Most state-sponsored actors are after critical data. Take for instance the recent attempt by the Russians to steal COVID-19 vaccine research. While you shouldn’t ignore endpoint and identity management, you should recognize that IP is often the biggest target for government-backed hackers.
Protecting your data means knowing where your critical data lives, and who has access to it. It also means being able to detect when something suspicious is happening. Our DatAlert system has been built to give you precisely this capability.
Do Red Team Exercises
As we’ve recently pointed out, Red Team exercises can be a very effective way of identifying security flaws in your organization and fixing them.
In the context of government-sponsored hacking, Red Teamingoffers several benefits when used in conjunction with other threat analysis techniques. Red Teaming can:
- Identify the risk and susceptibility of attack against key business information assets;
- Simulate the techniques, tactics, and procedures (TTP) of genuine threat actors in a risk-managed and controlled manner;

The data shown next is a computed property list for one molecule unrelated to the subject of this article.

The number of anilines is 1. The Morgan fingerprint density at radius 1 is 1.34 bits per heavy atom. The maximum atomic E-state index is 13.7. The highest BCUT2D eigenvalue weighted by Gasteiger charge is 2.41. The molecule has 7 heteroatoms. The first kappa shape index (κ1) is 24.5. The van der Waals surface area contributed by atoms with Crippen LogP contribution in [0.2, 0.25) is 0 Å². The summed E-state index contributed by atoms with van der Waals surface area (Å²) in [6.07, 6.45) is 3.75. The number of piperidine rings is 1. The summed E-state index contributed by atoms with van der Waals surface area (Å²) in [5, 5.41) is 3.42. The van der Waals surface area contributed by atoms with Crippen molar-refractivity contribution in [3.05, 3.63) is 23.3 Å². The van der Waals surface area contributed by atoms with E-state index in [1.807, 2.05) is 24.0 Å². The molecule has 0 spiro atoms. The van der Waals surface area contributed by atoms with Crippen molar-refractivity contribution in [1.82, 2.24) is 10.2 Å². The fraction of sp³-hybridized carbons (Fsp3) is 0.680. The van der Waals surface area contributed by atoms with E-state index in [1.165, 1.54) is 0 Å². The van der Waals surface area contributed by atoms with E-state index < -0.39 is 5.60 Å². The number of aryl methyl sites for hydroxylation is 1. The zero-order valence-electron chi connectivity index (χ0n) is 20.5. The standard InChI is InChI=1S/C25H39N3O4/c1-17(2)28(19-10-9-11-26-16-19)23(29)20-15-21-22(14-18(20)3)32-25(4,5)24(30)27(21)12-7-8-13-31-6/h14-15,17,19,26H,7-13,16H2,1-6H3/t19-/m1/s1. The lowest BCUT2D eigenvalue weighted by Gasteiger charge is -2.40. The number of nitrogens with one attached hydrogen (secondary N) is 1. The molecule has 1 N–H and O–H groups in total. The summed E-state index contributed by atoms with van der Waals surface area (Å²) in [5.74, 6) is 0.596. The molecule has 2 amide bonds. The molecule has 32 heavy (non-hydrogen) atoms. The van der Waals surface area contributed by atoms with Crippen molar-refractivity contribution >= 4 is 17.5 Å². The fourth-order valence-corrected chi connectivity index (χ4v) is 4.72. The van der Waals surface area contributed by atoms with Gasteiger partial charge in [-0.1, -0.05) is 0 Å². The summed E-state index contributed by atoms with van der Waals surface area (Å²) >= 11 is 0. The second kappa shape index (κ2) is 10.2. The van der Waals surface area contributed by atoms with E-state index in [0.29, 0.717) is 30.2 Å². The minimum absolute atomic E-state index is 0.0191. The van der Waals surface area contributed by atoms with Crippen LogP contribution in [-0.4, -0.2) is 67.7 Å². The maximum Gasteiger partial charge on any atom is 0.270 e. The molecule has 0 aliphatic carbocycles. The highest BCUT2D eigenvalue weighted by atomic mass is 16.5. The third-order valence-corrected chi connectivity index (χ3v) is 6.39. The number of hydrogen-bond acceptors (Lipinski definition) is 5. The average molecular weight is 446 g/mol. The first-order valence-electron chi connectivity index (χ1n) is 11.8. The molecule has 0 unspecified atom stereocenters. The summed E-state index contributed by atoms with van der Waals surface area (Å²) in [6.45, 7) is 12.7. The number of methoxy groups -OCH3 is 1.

- Assess your organization’s ability to detect, respond and prevent sophisticated and targeted threats;
- Encourage close engagement with internal incident response and blue teams to provide meaningful mitigation and comprehensive post-assessment debrief workshops.
A Final Word
A decade ago, government hacking was largely the concern of cybersecurity analysts working for government agencies. In recent years, however, these attacks have become much more frequent, and much more dangerous. Whichever type of organization you work for, you need to be aware of government hacking, and how to protect your systems against it. In addition, a thorough knowledge of government hacking is now an essential skill for anyone looking to build a cybersecurity career.
In this guide, we’ve given you an introduction to the topic and shown you some key ways to protect yourself.
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Rob Sobers is a software engineer specializing in web security and is the co-author of the book Learn Ruby the Hard Way.